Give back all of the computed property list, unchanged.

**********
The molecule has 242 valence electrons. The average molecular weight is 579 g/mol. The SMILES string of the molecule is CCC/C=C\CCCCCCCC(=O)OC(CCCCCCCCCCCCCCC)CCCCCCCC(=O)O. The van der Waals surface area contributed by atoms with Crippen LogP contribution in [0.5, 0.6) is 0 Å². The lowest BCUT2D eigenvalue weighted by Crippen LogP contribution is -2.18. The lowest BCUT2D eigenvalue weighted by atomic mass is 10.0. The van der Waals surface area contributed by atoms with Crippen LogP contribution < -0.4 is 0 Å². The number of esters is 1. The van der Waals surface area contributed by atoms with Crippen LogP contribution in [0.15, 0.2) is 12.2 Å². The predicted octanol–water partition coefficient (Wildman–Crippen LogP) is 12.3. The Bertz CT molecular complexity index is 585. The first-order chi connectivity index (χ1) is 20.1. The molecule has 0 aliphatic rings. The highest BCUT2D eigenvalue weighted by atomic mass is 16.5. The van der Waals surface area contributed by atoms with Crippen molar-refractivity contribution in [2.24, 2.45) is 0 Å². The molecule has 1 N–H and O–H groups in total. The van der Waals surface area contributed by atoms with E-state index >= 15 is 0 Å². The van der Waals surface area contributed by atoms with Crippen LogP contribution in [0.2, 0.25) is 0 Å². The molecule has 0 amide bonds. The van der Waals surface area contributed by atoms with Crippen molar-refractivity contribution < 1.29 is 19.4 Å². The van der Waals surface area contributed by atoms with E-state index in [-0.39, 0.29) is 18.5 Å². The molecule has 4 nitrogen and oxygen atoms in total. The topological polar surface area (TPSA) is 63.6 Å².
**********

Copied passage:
The molecule has 242 valence electrons. The average molecular weight is 579 g/mol. The SMILES string of the molecule is CCC/C=C\CCCCCCCC(=O)OC(CCCCCCCCCCCCCCC)CCCCCCCC(=O)O. The van der Waals surface area contributed by atoms with Crippen LogP contribution in [0.5, 0.6) is 0 Å². The lowest BCUT2D eigenvalue weighted by Crippen LogP contribution is -2.18. The lowest BCUT2D eigenvalue weighted by atomic mass is 10.0. The van der Waals surface area contributed by atoms with Crippen LogP contribution < -0.4 is 0 Å². The number of esters is 1. The van der Waals surface area contributed by atoms with Crippen LogP contribution in [0.15, 0.2) is 12.2 Å². The predicted octanol–water partition coefficient (Wildman–Crippen LogP) is 12.3. The Bertz CT molecular complexity index is 585. The first-order chi connectivity index (χ1) is 20.1. The molecule has 0 aliphatic rings. The highest BCUT2D eigenvalue weighted by atomic mass is 16.5. The van der Waals surface area contributed by atoms with Crippen molar-refractivity contribution in [2.24, 2.45) is 0 Å². The molecule has 1 N–H and O–H groups in total. The van der Waals surface area contributed by atoms with E-state index >= 15 is 0 Å². The van der Waals surface area contributed by atoms with Crippen LogP contribution in [0.2, 0.25) is 0 Å². The molecule has 0 amide bonds. The van der Waals surface area contributed by atoms with Crippen molar-refractivity contribution < 1.29 is 19.4 Å². The van der Waals surface area contributed by atoms with E-state index in [-0.39, 0.29) is 18.5 Å². The molecule has 4 nitrogen and oxygen atoms in total. The topological polar surface area (TPSA) is 63.6 Å².